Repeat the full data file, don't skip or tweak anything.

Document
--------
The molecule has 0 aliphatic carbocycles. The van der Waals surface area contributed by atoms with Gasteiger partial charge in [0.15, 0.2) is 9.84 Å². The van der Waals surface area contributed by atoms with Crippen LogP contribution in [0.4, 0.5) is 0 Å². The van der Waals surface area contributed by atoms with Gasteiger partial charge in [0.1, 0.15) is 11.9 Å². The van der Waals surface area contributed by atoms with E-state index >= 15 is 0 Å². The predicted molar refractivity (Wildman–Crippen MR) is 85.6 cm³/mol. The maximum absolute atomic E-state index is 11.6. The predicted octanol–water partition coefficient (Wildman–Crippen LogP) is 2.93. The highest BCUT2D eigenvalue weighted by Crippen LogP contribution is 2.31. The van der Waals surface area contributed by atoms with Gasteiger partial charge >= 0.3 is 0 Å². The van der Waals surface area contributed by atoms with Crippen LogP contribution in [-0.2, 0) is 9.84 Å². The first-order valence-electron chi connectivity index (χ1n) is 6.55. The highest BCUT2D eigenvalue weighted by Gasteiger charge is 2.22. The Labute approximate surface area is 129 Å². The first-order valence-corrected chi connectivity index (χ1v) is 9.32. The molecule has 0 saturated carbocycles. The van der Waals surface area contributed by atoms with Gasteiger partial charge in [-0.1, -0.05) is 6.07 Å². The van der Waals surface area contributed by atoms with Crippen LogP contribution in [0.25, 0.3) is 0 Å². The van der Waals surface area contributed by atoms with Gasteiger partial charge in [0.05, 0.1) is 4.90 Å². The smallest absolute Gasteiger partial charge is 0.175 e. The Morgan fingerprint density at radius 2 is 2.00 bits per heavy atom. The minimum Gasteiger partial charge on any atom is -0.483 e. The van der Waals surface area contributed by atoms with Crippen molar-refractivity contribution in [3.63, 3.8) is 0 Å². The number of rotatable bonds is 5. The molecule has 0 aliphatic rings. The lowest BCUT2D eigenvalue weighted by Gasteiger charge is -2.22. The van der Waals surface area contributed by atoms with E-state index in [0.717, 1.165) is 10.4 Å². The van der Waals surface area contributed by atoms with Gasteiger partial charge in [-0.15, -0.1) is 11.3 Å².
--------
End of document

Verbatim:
The molecule has 0 aliphatic carbocycles. The van der Waals surface area contributed by atoms with Gasteiger partial charge in [0.15, 0.2) is 9.84 Å². The van der Waals surface area contributed by atoms with Crippen LogP contribution in [0.4, 0.5) is 0 Å². The van der Waals surface area contributed by atoms with Gasteiger partial charge in [0.1, 0.15) is 11.9 Å². The van der Waals surface area contributed by atoms with E-state index >= 15 is 0 Å². The predicted molar refractivity (Wildman–Crippen MR) is 85.6 cm³/mol. The maximum absolute atomic E-state index is 11.6. The predicted octanol–water partition coefficient (Wildman–Crippen LogP) is 2.93. The highest BCUT2D eigenvalue weighted by Crippen LogP contribution is 2.31. The van der Waals surface area contributed by atoms with Gasteiger partial charge >= 0.3 is 0 Å². The van der Waals surface area contributed by atoms with Crippen LogP contribution in [-0.2, 0) is 9.84 Å². The first-order valence-electron chi connectivity index (χ1n) is 6.55. The highest BCUT2D eigenvalue weighted by Gasteiger charge is 2.22. The Labute approximate surface area is 129 Å². The first-order valence-corrected chi connectivity index (χ1v) is 9.32. The molecule has 0 saturated carbocycles. The van der Waals surface area contributed by atoms with Gasteiger partial charge in [-0.1, -0.05) is 6.07 Å². The van der Waals surface area contributed by atoms with Crippen LogP contribution in [0.25, 0.3) is 0 Å². The van der Waals surface area contributed by atoms with Gasteiger partial charge in [0.05, 0.1) is 4.90 Å². The smallest absolute Gasteiger partial charge is 0.175 e. The Morgan fingerprint density at radius 2 is 2.00 bits per heavy atom. The minimum Gasteiger partial charge on any atom is -0.483 e. The van der Waals surface area contributed by atoms with Crippen molar-refractivity contribution in [3.63, 3.8) is 0 Å². The number of rotatable bonds is 5. The molecule has 0 aliphatic rings. The lowest BCUT2D eigenvalue weighted by Gasteiger charge is -2.22. The van der Waals surface area contributed by atoms with E-state index in [0.717, 1.165) is 10.4 Å². The van der Waals surface area contributed by atoms with Gasteiger partial charge in [-0.15, -0.1) is 11.3 Å².